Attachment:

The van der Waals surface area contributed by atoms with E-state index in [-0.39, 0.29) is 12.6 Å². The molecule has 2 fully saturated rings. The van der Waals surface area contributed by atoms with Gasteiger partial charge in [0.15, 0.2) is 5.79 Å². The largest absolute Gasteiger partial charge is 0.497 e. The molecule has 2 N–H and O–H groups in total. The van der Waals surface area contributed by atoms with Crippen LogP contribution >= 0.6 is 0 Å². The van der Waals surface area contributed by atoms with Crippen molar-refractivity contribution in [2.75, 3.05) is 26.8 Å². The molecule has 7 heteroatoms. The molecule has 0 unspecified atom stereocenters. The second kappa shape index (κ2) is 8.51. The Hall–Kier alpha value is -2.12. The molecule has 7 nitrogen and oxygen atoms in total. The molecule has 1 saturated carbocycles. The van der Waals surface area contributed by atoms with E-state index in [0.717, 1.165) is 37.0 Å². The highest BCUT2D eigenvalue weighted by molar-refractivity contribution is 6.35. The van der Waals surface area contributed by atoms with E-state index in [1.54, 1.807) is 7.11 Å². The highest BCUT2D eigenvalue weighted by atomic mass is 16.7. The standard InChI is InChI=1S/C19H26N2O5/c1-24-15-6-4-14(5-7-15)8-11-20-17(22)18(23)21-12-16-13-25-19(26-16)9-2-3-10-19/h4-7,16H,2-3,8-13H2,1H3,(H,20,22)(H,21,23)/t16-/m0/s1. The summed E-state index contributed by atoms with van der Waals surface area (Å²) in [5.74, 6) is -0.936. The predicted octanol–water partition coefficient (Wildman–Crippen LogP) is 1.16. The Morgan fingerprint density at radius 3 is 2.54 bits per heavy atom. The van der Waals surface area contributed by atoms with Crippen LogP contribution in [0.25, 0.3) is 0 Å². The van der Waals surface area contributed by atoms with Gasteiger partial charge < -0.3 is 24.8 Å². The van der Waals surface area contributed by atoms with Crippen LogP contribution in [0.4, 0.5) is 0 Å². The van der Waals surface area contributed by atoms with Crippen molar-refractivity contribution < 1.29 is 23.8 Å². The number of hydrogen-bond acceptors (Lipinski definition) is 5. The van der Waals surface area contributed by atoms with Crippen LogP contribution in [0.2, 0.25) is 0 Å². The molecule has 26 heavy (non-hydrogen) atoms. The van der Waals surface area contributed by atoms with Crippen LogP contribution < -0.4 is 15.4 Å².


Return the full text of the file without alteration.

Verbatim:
The van der Waals surface area contributed by atoms with E-state index in [-0.39, 0.29) is 12.6 Å². The molecule has 2 fully saturated rings. The van der Waals surface area contributed by atoms with Gasteiger partial charge in [0.15, 0.2) is 5.79 Å². The largest absolute Gasteiger partial charge is 0.497 e. The molecule has 2 N–H and O–H groups in total. The van der Waals surface area contributed by atoms with Crippen LogP contribution >= 0.6 is 0 Å². The van der Waals surface area contributed by atoms with Crippen molar-refractivity contribution in [2.75, 3.05) is 26.8 Å². The molecule has 7 heteroatoms. The molecule has 0 unspecified atom stereocenters. The second kappa shape index (κ2) is 8.51. The Hall–Kier alpha value is -2.12. The molecule has 7 nitrogen and oxygen atoms in total. The molecule has 1 saturated carbocycles. The van der Waals surface area contributed by atoms with E-state index in [0.717, 1.165) is 37.0 Å². The highest BCUT2D eigenvalue weighted by molar-refractivity contribution is 6.35. The van der Waals surface area contributed by atoms with E-state index in [1.54, 1.807) is 7.11 Å². The highest BCUT2D eigenvalue weighted by atomic mass is 16.7. The standard InChI is InChI=1S/C19H26N2O5/c1-24-15-6-4-14(5-7-15)8-11-20-17(22)18(23)21-12-16-13-25-19(26-16)9-2-3-10-19/h4-7,16H,2-3,8-13H2,1H3,(H,20,22)(H,21,23)/t16-/m0/s1. The summed E-state index contributed by atoms with van der Waals surface area (Å²) in [5.74, 6) is -0.936. The predicted octanol–water partition coefficient (Wildman–Crippen LogP) is 1.16. The Morgan fingerprint density at radius 3 is 2.54 bits per heavy atom. The van der Waals surface area contributed by atoms with Crippen LogP contribution in [0.25, 0.3) is 0 Å². The van der Waals surface area contributed by atoms with Gasteiger partial charge < -0.3 is 24.8 Å². The van der Waals surface area contributed by atoms with Crippen LogP contribution in [0.4, 0.5) is 0 Å². The van der Waals surface area contributed by atoms with Crippen molar-refractivity contribution < 1.29 is 23.8 Å². The number of hydrogen-bond acceptors (Lipinski definition) is 5. The van der Waals surface area contributed by atoms with Crippen LogP contribution in [0.2, 0.25) is 0 Å². The molecule has 26 heavy (non-hydrogen) atoms. The van der Waals surface area contributed by atoms with Crippen LogP contribution < -0.4 is 15.4 Å².